What is the jazz vocabulary and how you can learn it?

I recently listened to a podcast from Brent Vaartstra of LearnJazzStandards.com. Brent does a nice job with his podcasts, and his latest should give us all some food for thought. From his podcast, he shared the results of a survey he sent out that was responded to by over 1,000 jazz musicians. What caught my…

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Thoughts for a prosperous New Year

“Your present circumstances don’t determine where you can go. They merely determine where you start.”       – Nido Qubein Happy New Year to you! For me and perhaps you, a brand new year is a marker impressing upon us  to continue making positive changes in our lives. With the craziness of the pandemic continuing…

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The four stages of competence

Mastering a skill involves an integration of awareness and competence. Being aware of your current level of competence is necessary for improving any skill from riding a bike to brain surgery, including of course, jazz improvisation. In the 1970’s, an employee with Gordon Training International named Noel Burch developed what he called the Four Stages…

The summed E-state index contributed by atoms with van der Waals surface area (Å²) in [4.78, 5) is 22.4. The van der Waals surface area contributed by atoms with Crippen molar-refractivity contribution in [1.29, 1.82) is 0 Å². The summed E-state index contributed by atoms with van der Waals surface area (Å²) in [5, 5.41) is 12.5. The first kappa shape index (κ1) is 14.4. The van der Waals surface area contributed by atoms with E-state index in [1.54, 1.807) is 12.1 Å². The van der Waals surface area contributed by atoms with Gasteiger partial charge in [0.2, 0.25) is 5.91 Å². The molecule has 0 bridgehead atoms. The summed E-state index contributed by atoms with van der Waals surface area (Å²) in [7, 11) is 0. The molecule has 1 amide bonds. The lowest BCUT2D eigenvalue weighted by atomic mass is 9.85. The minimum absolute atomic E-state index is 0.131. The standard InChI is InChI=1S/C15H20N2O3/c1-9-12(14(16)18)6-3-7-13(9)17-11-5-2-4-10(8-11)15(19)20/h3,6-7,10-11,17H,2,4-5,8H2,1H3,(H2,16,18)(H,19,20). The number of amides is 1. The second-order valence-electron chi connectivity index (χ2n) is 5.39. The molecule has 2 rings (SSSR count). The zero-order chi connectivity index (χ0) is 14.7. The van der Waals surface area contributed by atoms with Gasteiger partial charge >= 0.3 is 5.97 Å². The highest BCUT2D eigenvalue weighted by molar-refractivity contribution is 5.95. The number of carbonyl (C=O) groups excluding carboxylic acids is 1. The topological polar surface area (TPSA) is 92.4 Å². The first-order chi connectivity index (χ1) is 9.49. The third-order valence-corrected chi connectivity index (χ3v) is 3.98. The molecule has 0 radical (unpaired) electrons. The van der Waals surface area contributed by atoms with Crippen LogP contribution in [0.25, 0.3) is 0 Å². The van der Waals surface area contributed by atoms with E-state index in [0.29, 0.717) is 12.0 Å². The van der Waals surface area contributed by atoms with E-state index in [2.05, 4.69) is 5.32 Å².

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A personal note to share from David Amram

The great composer, instrumentalist, and humanitarian David Amram replied to my post the other day on the book Richie Beirach and I put together on the film Whiplash. David occasionally writes me long expressions of his reactions to certain things I post, and since his 91st birthday is coming up in a week, I asked…

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Demonstrating the tangible elements of good jazz time

On Monday’s post I asked readers the question, what is your feel for time? I wanted to raise the idea of being aware of one’s personal feel for time and of the importance of good time in jazz improvisation. I also made the point that good time trumps carefully chosen ‘right’ notes. Even the most…

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So you REALLY think staring at chords helps you improvise better?

Learning to play jazz starts with the exploration of chords. You learn D minor to G7 to C major and all sorts of permutations of that progression and many others. Once you learn the theory of chords, you improvise over them using scales that are associated with each chord. Dorian, Mixolydian, Locrian, Diminished, Blues, and…

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Your mind plays jazz, not your instrument

This is a recurring theme to my writing, interview questions, books, and courses. As Hal Galper famously (to me at least) once said pointing to his head, “THIS is the real instrument we play.” He meant that improvisation comes from your musical mind, not from your instrument. I see evidence of this constently from myself…

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